05 August 2013 – The Petroleum Products Pricing Regulatory Agency, PPPRA, has debunked the recent oil and gas industry audit report of the Nigeria Extractive Industries Transparency Initiative, NEITI, that said it should remit about N4.423 billion to the federal government representing “over-recovery” on payment for petrol subsidy claims.
The Executive Secretary of the PPPRA, Mr. Reginald Stanley, stated Sunday in Abuja that the report “is steeped in inaccuracies and gross misrepresentation of facts.”
“The report has glaring potentials to mislead the public and further cast aspersions on the activities of the PPPRA as a key administrator of the Petroleum Support Fund (PSF),” Stanley said.
On July 29, NEITI released its 2009-2011 audit report on the oil and gas sector, recommending that the PPPRA should remit N4.423 billion, arising from “over-recovery” collected from the Federation Account for the period in review.
The report also ordered other establishments to refund various sums of money to the federal government.
But Stanley stated: “The PPPRA wishes to state unequivocally that the statement credited to the NEITI chairman is misleading and a gross misrepresentation of facts.
We note with dismay, NEITI’s admission to the fact that it had no absolute control of its sources of data as they were derived from information and data provided through its own independent auditors as well as companies doing business in the sector.
“Such over-reliance on secondary data must have accounted for the glaringly flawed computations presented in the report.”
He explained that the N4.423 billion over-recovery that the PPPRA was asked to remit, was not correct, noting that only the NNPC still had an outstanding payment of about N3.98 billion to be paid into Central Bank of Nigeria, CBN’s, account.
“The total over-recovery advised for the nine marketers in 2008-2009 amounted to N14,073,783,779.74, the total amount paid to the account with CBN was N6,966,185,316.65, with the sum of N3,126,587,419.98 net-off by the Federal Ministry of Finance. The PPPRA does not disburse or warehouse subsidy funds as suggested by the report,” he said, stating that the agency only process documents submitted by marketers for subsidy payments.
According to him: “PPPRA merely verifies and processes import subsidy documents as submitted by marketers, while forwarding same to the Federal Ministry of Finance, which is statutorily charged with the responsibility of approval of payment under the PSF scheme.”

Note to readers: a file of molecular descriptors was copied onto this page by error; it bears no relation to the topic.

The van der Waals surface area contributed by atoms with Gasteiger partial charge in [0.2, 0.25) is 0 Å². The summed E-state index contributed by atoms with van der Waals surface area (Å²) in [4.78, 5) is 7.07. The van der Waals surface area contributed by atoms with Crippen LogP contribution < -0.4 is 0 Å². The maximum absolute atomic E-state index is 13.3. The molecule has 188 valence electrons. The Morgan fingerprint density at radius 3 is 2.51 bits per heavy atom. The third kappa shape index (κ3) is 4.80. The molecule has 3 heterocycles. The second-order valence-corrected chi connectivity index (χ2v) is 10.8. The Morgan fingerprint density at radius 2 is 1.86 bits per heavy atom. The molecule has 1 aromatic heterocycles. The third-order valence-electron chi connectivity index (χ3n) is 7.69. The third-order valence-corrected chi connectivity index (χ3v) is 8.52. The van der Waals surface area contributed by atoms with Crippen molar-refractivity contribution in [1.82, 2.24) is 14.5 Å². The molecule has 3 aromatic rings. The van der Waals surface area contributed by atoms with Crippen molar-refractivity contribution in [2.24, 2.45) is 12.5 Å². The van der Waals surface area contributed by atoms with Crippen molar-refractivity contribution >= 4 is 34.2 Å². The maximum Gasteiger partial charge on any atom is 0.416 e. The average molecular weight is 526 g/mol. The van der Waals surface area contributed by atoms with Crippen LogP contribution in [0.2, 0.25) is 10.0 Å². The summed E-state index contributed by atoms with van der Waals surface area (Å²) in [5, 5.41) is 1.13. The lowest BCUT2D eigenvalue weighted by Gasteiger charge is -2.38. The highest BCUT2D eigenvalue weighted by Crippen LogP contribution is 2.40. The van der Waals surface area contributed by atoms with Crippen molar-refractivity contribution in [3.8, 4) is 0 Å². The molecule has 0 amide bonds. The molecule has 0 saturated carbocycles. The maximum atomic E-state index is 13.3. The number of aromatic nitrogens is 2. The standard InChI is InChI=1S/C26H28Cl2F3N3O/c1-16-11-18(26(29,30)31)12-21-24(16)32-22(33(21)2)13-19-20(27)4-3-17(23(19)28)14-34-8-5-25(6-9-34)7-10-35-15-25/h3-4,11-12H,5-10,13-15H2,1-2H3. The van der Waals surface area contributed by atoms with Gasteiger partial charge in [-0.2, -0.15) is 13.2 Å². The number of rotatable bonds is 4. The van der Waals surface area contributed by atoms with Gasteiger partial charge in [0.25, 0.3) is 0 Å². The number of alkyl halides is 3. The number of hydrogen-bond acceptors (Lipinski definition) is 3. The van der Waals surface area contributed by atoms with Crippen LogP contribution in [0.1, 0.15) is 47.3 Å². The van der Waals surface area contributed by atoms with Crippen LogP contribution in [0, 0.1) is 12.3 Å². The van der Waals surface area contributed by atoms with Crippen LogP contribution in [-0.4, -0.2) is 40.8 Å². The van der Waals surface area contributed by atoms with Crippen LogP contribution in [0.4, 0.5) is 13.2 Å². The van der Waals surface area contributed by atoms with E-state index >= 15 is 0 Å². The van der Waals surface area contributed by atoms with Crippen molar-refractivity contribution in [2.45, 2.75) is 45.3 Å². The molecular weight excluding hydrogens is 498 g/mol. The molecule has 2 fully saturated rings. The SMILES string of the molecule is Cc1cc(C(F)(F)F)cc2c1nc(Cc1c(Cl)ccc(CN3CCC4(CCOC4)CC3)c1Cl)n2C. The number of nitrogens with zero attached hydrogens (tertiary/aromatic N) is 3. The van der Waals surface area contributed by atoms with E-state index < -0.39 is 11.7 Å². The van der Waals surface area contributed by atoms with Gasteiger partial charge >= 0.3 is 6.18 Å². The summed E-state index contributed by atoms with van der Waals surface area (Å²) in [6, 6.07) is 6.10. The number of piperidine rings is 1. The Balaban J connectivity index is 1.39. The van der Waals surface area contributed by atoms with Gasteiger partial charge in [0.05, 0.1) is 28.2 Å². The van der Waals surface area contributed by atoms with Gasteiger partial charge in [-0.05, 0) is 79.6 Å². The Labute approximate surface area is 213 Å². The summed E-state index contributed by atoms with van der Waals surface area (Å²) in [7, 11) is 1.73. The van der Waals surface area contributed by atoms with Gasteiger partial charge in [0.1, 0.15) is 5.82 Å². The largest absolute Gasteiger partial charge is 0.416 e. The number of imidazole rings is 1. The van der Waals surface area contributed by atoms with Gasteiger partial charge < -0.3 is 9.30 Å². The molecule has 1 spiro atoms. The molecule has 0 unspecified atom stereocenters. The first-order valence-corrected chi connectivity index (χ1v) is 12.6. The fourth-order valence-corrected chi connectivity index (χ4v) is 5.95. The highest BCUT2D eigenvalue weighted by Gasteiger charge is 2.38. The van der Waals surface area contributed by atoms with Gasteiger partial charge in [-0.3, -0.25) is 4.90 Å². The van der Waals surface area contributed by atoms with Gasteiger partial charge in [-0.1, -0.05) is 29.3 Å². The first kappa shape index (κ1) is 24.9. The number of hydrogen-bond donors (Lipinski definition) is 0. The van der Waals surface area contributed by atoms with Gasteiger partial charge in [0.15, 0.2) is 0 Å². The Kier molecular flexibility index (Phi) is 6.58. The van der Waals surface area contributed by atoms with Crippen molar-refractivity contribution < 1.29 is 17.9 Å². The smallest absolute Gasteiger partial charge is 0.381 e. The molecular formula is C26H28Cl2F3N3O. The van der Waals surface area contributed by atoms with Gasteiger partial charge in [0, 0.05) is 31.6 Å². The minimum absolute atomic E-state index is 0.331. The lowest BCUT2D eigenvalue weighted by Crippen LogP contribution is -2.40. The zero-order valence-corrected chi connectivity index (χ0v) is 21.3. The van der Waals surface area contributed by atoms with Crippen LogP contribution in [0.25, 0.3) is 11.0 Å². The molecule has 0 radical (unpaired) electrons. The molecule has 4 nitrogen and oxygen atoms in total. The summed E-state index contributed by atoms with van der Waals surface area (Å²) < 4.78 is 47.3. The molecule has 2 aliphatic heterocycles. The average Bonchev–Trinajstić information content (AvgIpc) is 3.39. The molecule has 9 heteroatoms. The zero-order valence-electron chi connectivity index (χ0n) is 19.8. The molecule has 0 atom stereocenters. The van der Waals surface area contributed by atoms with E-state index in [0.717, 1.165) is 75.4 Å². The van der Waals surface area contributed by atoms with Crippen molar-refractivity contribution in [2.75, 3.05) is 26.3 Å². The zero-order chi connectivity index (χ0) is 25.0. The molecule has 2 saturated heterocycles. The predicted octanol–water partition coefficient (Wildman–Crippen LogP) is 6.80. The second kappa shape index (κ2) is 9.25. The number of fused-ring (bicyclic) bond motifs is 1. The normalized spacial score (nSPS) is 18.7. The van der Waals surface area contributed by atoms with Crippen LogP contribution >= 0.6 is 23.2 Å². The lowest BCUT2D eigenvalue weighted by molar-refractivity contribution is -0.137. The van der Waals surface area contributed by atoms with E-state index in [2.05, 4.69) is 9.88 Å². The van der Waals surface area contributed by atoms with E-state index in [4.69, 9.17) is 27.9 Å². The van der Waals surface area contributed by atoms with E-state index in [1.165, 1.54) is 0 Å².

Stanley further said there was need for NEITI to meticulously cross-check its facts and figures with relevant agencies before making its report public, adding that it was instructive to note NEITI’s admission of the fact that it had no absolute control of its sources of data.
“Such a possibly deficient source must have accounted for the glaringly subjective computations presented in the report,” he noted.
He said the agency was alarmed to discover that most observations and clarifications earlier made to the preliminary report were ignored and not reflected in the final report released to the public.
“We wish to advise that NEITI takes a second look at our initial observations and clarifications, while reconciling its figures with those of both the PSF and the Federation Accounts. There was no discrepancy in PPPRA’s records and the CBN where the PSF account was domiciled,” he said.
The executive secretary further stated that the responsibility of payment shifted from PPPRA to the Ministry of Finance, following the introduction of the Sovereign Debt Statement (SDS) and the Sovereign Debt Note (SDN) in 2009.
He also added that the administration of the PSF contained checks and balances, which made it extremely, difficult, if not impossible for just one organisation within the group to connive with marketers.
According to him, the PPPRA has been in the forefront of enthroning transparency and accountability in the subsidy scheme with the introduction of improved import documentation and inspection.
“The PPPRA has continued to serve the Nigerian economy with effective supply and distribution of petroleum products in the last two years.
In December 2011, having observed the anomalies and challenges in the administration of the PSF scheme, the agency commenced a process of reforms to sanitise the system and regain the confidence of Nigerians and stakeholders in the scheme.
“These initiatives, under the directive of the Minister of Petroleum Resources, Mrs Diezani Alison-Madueke, have recorded huge successes, resulting in improved import documentation regime and guaranteeing accountability of volume supplied.
“There was reduction in quantity of petrol consumed, improved petrol availability nationwide and we also banned loading from non-refinery/blending plant facilities in West Africa to prevent round-tripping and increased petrol days’ sufficiency,” he stated.
Continuing, Stanley said: “Similarly, PPPRA has effected reduction in PMS subsidy, reduction in the number of marketers under the subsidy scheme as well as even management of annual PMS subsidy budget, using LAYCAN programming.
“From the foregoing, we wish to advise that NEITI takes a second look at our initial observations and clarifications, while reconciling its figures with those of both the PSF and Federation Accounts. In as much as the PPPRA as a responsible and responsive government agency is not disinclined to constructive criticisms of any kind, it shall appreciate every effort by relevant organisations to adequately confirm their information before taking such to the public domain.”
He thus, re-assured Nigerians of the commitment of the PPPRA to service delivery and adequate supply and distribution of petroleum products nationwide.
– Chineme Okafor, This Day